The hydroponic salad with crispy homemade fish fingers.

The restaurant's extensive selection offers as many as 100 salad, steamed and stir-fried dishes. A drawback was that the menu doesn't have prices, even though the bill turned out to be very reasonable.

We were truly pleased with the hydroponic salad with crispy fish fingers (120 baht) _ golden breaded fish sticks on a bed of green oak lettuce, finely sliced cabbage and carrot, accompanied by a bowl of mayonnaise. To be able to guarantee the safety and quality of its food, the restaurant produces its own fish fingers and salad dressing, which proved marvellous.

Next to arrive was stir-fried spinach with oyster sauce (100 baht). Great with or without rice, the spinach was properly wok-tossed with garlic to exhibit a bright green appearance, fresh crisp texture and naturally flavoursome taste that was not overpowered by too much oyster sauce.

The last dish, stir-fried mixed mushrooms (100 baht) featuring French horn, brown beech and straw varieties, was delightful.

Before leaving the restaurant, you might want to grab a bag or two of its hydroponic vegetables. Choices include kale, Chinese spinach (puay leng), napa cabbage and garland chrysanthamum (tang oh).

Stir-fried hydroponically-grown spinach with oyster sauce.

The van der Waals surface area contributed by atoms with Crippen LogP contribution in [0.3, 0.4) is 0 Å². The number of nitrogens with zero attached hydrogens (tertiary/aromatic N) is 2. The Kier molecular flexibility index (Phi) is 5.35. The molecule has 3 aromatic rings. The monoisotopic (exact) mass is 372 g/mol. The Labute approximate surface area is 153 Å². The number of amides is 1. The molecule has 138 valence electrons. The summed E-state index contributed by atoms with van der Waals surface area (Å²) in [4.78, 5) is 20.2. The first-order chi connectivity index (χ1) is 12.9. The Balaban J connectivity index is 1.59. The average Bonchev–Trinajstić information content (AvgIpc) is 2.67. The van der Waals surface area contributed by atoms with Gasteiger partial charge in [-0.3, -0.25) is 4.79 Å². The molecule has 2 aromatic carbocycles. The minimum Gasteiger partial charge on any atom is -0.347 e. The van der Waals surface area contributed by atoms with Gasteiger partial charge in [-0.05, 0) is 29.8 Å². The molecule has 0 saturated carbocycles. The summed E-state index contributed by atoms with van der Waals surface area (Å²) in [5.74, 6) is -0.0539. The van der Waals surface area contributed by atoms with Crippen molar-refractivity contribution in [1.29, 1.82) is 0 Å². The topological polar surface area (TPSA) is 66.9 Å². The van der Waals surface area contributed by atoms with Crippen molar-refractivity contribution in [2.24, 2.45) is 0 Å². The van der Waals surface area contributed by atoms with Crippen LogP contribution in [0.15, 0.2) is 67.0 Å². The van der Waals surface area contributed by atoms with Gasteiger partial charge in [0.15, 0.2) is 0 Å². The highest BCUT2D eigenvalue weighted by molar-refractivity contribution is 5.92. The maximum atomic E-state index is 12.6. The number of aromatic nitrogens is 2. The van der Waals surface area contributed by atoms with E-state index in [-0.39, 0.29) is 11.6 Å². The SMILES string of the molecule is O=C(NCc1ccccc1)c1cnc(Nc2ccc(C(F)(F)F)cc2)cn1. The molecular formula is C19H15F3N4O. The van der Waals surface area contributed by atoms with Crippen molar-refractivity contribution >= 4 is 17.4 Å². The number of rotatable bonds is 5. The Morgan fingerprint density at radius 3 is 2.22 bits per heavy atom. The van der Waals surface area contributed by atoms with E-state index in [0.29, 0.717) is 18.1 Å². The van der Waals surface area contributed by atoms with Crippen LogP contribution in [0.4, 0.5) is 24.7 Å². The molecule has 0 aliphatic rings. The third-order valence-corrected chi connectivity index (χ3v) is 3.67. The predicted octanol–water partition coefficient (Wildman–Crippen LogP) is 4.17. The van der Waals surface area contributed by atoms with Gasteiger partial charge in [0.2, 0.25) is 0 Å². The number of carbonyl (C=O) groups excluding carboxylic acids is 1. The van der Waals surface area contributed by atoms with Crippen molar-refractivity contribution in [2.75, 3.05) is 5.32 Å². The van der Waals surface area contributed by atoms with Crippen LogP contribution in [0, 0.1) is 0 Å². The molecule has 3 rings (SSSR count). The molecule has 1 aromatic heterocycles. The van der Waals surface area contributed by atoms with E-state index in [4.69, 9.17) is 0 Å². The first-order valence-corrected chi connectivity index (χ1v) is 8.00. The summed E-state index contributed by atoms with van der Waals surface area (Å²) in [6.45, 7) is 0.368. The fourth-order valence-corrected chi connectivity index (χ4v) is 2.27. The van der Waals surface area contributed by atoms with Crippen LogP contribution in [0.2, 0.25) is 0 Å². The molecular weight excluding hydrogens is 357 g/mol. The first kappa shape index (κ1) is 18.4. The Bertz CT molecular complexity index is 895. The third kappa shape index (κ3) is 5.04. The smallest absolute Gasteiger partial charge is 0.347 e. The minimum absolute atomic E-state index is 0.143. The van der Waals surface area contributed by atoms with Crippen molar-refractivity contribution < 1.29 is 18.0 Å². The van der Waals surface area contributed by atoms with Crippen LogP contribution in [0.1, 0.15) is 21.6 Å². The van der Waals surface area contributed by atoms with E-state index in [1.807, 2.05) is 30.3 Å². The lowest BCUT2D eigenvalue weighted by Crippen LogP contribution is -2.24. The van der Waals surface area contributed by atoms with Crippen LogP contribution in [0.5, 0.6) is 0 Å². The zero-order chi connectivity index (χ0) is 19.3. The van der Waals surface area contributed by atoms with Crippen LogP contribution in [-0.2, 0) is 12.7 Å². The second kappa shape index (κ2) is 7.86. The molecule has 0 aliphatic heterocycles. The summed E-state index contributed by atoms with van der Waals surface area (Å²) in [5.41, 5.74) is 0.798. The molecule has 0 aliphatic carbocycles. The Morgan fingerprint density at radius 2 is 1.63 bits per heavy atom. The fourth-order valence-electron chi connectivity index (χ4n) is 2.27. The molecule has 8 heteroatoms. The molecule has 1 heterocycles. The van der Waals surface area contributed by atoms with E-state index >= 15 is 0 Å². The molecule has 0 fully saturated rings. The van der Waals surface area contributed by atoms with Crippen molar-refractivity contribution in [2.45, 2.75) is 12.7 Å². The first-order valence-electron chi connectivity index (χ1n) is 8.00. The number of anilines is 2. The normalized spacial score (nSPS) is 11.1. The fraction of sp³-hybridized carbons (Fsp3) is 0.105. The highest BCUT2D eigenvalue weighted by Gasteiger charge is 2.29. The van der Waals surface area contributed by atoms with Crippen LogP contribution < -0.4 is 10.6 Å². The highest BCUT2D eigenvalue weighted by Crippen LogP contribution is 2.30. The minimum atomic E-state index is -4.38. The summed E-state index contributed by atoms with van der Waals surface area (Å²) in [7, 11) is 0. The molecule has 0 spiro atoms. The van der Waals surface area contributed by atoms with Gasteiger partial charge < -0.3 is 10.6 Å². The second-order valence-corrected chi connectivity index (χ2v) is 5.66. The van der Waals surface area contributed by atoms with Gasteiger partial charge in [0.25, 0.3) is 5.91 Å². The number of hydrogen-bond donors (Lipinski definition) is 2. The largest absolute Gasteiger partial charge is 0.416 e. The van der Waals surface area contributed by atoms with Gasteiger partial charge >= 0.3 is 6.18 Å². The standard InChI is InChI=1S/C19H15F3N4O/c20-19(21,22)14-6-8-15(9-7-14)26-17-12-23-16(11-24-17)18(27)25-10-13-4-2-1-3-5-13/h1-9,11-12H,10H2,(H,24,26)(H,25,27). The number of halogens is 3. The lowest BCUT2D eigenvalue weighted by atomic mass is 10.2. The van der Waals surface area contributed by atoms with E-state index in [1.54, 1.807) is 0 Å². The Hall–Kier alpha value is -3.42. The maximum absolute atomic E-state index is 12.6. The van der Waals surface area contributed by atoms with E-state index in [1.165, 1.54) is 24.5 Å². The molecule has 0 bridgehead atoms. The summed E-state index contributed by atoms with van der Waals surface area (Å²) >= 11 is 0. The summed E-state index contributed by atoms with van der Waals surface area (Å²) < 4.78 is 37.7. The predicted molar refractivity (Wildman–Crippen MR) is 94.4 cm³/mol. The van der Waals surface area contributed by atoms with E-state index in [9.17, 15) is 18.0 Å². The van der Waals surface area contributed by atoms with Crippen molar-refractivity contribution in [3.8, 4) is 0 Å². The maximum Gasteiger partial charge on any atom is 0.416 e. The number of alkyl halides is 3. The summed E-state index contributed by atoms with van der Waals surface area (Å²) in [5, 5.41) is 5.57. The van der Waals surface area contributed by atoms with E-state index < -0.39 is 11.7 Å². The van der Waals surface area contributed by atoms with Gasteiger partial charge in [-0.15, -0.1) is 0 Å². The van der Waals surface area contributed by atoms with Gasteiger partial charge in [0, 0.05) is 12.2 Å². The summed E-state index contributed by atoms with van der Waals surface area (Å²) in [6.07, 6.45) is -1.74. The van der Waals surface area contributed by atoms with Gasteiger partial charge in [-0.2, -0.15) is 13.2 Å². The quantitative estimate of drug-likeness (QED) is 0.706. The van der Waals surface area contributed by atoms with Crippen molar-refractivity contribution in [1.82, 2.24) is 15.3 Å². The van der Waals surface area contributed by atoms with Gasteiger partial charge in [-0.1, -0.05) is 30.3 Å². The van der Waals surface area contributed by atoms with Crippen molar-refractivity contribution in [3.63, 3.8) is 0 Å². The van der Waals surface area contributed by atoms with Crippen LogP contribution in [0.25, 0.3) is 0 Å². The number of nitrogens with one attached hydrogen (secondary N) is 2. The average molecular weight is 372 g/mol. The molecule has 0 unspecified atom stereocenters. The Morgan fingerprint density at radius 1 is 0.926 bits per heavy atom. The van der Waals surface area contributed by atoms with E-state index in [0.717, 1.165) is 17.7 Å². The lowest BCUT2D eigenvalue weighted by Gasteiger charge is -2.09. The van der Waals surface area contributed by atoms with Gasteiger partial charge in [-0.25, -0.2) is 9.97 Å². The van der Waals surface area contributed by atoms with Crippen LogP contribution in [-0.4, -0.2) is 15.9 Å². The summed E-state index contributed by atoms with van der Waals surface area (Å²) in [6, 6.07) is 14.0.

Lom Choey’s exemplary quality of food should never be compared to the ungraceful setting.

Lom Choey

Ban Sang-Nakhon Nayok Raod Amphoe Muang Call 037-388-467 and 085-396-2426 Open daily 10am-9pm Cash only

A very confident and outgoing food writer can be nervous at Lom Choey, a rustic eatery owned and run by a sylvan lady master chef who's neither a chit-chatter, nor a smiler.

Yet, because of the great food and good (kind of ludicrously intimidating) experience we recently had there, I have listed Lom Choey as one of my favourite dining places in the Kingdom.

As its name suggests, the restaurant, located off a beaten track, is cooled by a gentle breeze from adjacent woodland and rice paddies. And just like the many dining joints in Nakhon Nayok, the exemplary quality of food should never be compared to the ungraceful setting of nothing more than wooden tables and plastic chairs on a cement-paved verandah.

Lom Choey's menu features almost 100 dishes, prepared either in countryside-fashion or jungle-style.